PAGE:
Germany changes tune on Oxford/AstraZeneca vaccine for people 65 and over
The decision comes as more evidence emerges pointing to the vaccine’s efficacy in older populations.
Germany will soon be offering the Oxford/AstraZeneca coronavirus vaccine to all age groups after the independent body advising the government on vaccination recommended that it be offered to those 65 and over, reversing an initial recommendation in January.
The decision comes as more evidence emerges pointing to the vaccine’s efficacy in older populations. Several other countries have already changed their recommendations, with France and Belgium opening up the vaccine for all ages earlier this week. The Netherlands is also reportedly considering such a move, and the city of Vienna in Austria appears to have taken the unilateral decision to do the same.
Germany was the first country that set out its intentions to limit the Oxford/AstraZeneca vaccine to younger people, going against a European Medicines Agency recommendation, which states the vaccine could be used in all those over the age of 18.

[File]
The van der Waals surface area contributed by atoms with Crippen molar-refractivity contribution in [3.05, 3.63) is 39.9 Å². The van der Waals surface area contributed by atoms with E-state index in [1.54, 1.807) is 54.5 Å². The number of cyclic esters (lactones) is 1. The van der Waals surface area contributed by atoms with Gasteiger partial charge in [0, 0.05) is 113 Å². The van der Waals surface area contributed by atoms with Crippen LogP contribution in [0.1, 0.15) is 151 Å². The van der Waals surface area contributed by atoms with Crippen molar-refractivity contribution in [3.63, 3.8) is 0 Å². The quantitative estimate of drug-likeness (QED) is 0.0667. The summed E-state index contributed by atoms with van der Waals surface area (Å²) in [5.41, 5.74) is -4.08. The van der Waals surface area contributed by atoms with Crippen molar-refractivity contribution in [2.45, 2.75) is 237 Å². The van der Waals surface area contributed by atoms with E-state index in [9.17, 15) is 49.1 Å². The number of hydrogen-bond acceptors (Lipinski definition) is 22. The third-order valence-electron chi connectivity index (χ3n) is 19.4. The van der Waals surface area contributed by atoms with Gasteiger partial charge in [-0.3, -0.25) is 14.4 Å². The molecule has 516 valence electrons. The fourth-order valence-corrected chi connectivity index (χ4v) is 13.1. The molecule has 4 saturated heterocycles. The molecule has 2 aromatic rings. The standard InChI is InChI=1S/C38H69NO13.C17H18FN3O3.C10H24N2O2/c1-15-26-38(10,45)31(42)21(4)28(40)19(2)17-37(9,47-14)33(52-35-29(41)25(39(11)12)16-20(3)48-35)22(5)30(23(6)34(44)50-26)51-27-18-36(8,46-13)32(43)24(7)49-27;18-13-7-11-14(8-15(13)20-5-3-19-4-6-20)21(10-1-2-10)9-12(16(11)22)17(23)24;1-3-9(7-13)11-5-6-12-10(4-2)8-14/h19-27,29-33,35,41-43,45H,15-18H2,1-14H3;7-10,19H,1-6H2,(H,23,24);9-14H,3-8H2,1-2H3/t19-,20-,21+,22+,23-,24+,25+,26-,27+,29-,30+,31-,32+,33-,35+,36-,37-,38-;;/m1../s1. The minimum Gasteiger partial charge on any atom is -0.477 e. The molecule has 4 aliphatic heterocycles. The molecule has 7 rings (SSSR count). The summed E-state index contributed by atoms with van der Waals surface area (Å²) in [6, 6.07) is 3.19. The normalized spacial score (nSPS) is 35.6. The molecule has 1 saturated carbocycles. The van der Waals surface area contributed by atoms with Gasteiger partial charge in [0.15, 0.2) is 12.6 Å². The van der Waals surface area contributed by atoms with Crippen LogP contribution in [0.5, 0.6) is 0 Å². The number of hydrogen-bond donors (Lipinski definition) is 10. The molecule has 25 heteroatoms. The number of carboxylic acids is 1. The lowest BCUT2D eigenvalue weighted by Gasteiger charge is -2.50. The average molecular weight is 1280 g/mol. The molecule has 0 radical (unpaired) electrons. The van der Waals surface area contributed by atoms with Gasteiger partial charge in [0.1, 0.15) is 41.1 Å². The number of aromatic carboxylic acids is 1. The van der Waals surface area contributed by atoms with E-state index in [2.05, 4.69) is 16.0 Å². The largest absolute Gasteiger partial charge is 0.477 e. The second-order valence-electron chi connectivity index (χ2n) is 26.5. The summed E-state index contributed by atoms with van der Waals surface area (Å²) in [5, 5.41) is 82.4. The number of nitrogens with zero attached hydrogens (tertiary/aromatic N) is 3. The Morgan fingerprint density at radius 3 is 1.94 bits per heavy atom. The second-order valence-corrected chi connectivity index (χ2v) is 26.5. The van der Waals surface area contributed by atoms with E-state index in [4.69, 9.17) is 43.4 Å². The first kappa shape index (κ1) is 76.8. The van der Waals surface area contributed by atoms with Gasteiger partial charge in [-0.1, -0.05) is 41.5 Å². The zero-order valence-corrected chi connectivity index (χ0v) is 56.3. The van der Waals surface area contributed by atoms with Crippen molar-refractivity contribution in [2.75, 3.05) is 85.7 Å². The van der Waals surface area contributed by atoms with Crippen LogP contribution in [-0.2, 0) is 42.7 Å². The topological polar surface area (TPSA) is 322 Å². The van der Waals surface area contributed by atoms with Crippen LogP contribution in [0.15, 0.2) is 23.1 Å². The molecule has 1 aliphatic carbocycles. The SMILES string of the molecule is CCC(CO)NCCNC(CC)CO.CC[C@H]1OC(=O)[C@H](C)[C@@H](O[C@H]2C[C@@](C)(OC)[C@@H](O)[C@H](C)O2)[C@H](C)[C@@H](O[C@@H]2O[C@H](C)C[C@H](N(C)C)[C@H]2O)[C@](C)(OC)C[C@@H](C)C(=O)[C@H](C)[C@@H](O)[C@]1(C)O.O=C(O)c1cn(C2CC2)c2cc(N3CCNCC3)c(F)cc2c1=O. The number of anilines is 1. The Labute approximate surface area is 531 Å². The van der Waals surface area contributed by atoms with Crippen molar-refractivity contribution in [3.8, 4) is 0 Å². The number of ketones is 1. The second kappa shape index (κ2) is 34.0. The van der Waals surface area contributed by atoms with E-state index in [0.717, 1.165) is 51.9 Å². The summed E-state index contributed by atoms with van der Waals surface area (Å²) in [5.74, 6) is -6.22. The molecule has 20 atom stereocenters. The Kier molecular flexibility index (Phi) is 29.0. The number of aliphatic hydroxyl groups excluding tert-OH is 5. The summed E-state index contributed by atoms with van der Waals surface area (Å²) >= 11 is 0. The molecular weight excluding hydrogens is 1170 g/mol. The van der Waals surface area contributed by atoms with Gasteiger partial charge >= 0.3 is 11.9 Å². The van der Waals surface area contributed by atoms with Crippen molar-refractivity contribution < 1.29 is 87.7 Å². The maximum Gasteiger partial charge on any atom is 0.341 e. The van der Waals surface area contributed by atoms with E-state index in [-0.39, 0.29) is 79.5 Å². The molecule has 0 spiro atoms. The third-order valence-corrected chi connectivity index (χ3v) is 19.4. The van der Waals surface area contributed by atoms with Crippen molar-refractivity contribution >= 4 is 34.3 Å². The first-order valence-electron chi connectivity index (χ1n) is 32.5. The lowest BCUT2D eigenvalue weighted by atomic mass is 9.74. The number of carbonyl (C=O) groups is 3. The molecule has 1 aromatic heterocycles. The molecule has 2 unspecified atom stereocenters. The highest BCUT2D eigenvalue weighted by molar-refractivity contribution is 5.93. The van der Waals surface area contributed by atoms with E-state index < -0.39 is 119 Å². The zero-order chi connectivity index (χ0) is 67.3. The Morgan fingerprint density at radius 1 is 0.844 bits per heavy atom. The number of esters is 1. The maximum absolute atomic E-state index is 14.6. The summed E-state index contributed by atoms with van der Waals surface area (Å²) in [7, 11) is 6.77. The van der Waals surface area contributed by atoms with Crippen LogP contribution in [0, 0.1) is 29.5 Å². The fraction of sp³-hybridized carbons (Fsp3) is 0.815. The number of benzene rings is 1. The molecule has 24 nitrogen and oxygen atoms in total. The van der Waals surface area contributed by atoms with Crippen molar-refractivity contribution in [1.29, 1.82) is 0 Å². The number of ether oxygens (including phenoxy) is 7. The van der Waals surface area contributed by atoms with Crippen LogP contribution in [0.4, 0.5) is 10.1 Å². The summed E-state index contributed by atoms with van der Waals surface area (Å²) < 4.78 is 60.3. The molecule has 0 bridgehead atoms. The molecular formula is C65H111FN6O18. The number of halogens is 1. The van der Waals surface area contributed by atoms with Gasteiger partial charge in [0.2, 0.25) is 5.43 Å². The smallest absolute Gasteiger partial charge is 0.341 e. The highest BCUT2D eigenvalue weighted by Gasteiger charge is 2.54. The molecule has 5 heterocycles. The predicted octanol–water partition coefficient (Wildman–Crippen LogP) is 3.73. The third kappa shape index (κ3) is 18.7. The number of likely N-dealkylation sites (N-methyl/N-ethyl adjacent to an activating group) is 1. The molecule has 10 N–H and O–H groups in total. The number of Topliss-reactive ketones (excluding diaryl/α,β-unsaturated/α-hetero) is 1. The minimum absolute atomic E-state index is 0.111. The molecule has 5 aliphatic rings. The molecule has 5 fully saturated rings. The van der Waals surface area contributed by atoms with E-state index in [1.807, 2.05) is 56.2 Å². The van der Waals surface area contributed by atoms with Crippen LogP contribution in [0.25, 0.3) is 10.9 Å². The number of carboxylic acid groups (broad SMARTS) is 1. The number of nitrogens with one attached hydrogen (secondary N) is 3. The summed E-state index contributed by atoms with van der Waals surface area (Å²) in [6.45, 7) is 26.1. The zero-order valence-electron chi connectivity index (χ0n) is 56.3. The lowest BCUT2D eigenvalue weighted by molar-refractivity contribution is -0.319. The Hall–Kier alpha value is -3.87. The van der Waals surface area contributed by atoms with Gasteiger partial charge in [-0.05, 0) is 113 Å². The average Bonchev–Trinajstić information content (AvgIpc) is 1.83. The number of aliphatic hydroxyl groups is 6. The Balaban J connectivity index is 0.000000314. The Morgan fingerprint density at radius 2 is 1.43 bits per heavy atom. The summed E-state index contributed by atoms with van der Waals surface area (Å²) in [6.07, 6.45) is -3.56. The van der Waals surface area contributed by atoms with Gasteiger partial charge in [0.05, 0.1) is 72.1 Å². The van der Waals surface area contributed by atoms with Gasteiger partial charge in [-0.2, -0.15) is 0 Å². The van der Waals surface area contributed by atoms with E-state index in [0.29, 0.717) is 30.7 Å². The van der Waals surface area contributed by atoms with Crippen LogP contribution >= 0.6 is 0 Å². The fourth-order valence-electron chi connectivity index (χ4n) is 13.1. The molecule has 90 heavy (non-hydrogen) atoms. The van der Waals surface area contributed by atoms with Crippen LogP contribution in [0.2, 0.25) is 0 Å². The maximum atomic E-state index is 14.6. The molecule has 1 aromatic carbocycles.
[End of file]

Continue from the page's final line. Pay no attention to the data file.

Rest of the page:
But in an announcement today, the Standing Committee on Vaccination said that the earlier decision was “made completely correctly on the basis of the data available at the time.” The new decision “is based on an intensive analysis and evaluation of new study data, which only became available as advance publications within the last few days,” wrote the Committee in a statement. The committee also recommended that the interval between the first and second dose of the vaccine be 12 weeks. The previous recommendation was between nine and 12 weeks.
Health Minister Jens Spahn said on Twitter that the country would implement both recommendations “very soon.”